President Carter's spurs to the national energy conscience means business for the acknowledged leader in the insulation business.
Owens-Corning Fiberglas Corp., with 21 domestic plants a dozen international affiliates, has twice the capacity for making building insulation as each of the other two domestic producers, Johns Manville and Certain-Teed.
Owens-Corning says it has the capacity to make 940,000 tons of fiberglass insulation last year but gives no figure on acutal production.
The federal government says the industry shipped over a mill on pounds last year. And last fall, Merrill Lynch, Pierce, Fenner & Smith analysts estimated capacity at 1.25 billion pounds for Owens-Corning, 500 million pounds for Johns Manville Corp., 600 million pounds for Certain-Teed Products Corp. A Merrill LYnch broker estimated the three were operating at 83 per cent of capacity at that time.
Owens-Corning President W. W. Boeschenstein says the company will benefit both from new home building and from renovation in months ahead.
"The added impetus of a government energy program will likely accelerate the reinsulation trend which has been on-going for the past several years, as well asincrease per unit demand for insulation in new construction," he said.
Beyond that, until more details are available, including legislative action, it is difficult to assess overall implications of a government program."
Boeschenstein said in the past 2 1/2 years, 8 million of the nation's 40 million homeowners have added to existing home insulation.
Carter proposed a tax credit of 25 per cent of the first $800 and 15 per cent on the next $1,400 spent to insulate buildings.
A do-it-yourself homeowner in Cincinnati, the firm said, can add six incles of insulation to his attic of 1,370 square feet for about $275.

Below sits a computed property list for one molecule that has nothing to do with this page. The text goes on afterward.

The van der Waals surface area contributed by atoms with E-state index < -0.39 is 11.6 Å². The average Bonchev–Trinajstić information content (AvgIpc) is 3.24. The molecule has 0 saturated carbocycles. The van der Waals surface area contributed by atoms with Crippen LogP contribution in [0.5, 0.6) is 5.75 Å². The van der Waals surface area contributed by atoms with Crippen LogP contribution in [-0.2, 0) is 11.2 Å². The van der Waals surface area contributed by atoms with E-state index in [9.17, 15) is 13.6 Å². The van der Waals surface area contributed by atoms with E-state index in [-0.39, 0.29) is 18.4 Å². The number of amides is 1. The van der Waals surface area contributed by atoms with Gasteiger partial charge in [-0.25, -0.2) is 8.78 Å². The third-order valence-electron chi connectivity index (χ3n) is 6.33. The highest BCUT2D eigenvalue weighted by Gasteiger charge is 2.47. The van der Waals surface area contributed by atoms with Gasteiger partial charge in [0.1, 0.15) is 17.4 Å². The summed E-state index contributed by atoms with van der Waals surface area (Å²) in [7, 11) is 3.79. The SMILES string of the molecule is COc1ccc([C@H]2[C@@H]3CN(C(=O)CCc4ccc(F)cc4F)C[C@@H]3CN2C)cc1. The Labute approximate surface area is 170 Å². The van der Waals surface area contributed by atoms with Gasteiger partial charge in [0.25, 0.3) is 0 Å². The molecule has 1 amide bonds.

The firm said a builder can fully insulate an average new house in Cincinnati for about $1,200. That would be for the companys recommended insulation in a 1,200-square-foot attic, a 1,000 square foot basement, and all outside walls.
This would give 3 3/4 inches of insulation in outside walls, 9 1/2 inches in the attic and a lesser amount under floors.
The figures were chosen from a computer analysis Owens-Corning conducted on 71 cities and considered local temperatures, energy and insulation costs.
Types of Insulation
Housing experts say that if a home was built before 1960, there's a good chance it has no insulation in the exterior walls.
They estimate that a home's heating bill can be reduced up to 40 per cent if the walls are insulated. It can be done by filling the wall cavity with a blow-in insulation, or applying an exterior layer of sidewall insulation and nailing up new siding over it.
Cavity fill insulation is installed through either the interior or exterior wall. A hole about two inches in diameter must be drilled between each set of 2 by 4 wall studs. If there are fire stops and cross bracing in the wall, extra holes must be drilled.
The insulation is then blown when pressure into the wall cavity, and the holes are covered with wood or plastic plugs. Installation generally is done from the exterior, where a panel of siding can be removed and replaced after insulation to eliminate visible holes. In a brick home, holes can be drilled in the mortor or bricks can be removed to permit the insertion.
There are four basic types of blown-in, cavity fill insulation materials - fiberglass, cellulose, rock or mineral fiber wool and a form known as urea formaldehyde. They usually are installed by insulation contractors. Here are the characteristics of each, including a comparison of R. value (the thermal resistance of the material):
Fiberglass is fireproof (it melts at 800 degrees) and vermin and insect proof.Although it has an R value of 3.5 per inch, the tufts are easily caught up on projections or obstacles within the wall. There can be gaps and eventually the material settles.
Cellulose is a wood-fiber material, finely ground, blown in under high pressure because settling is the worst problem. It has a high R value (3.7) but the lowest melting point (350 degrees) of the four insulation materials.
Wool is preferred by many contractors because it is heavier and easier to keep from hanging and settling in the wall. It melts at 2000 degrees and has an R rate of 3.3 per inch.
Urea formaldehyde is the top of the line in blown insulation. It costs 20 per cent more than other varieties, but gives the highest R value (4.8). it is installed through a hose that mixes its component chemicals at the nozzle and inserts the material in the consistency of shaving cream. The foam easily can fill around any obstructions in the cavity. It's biggest drawbacks are possible shrinkage and odor.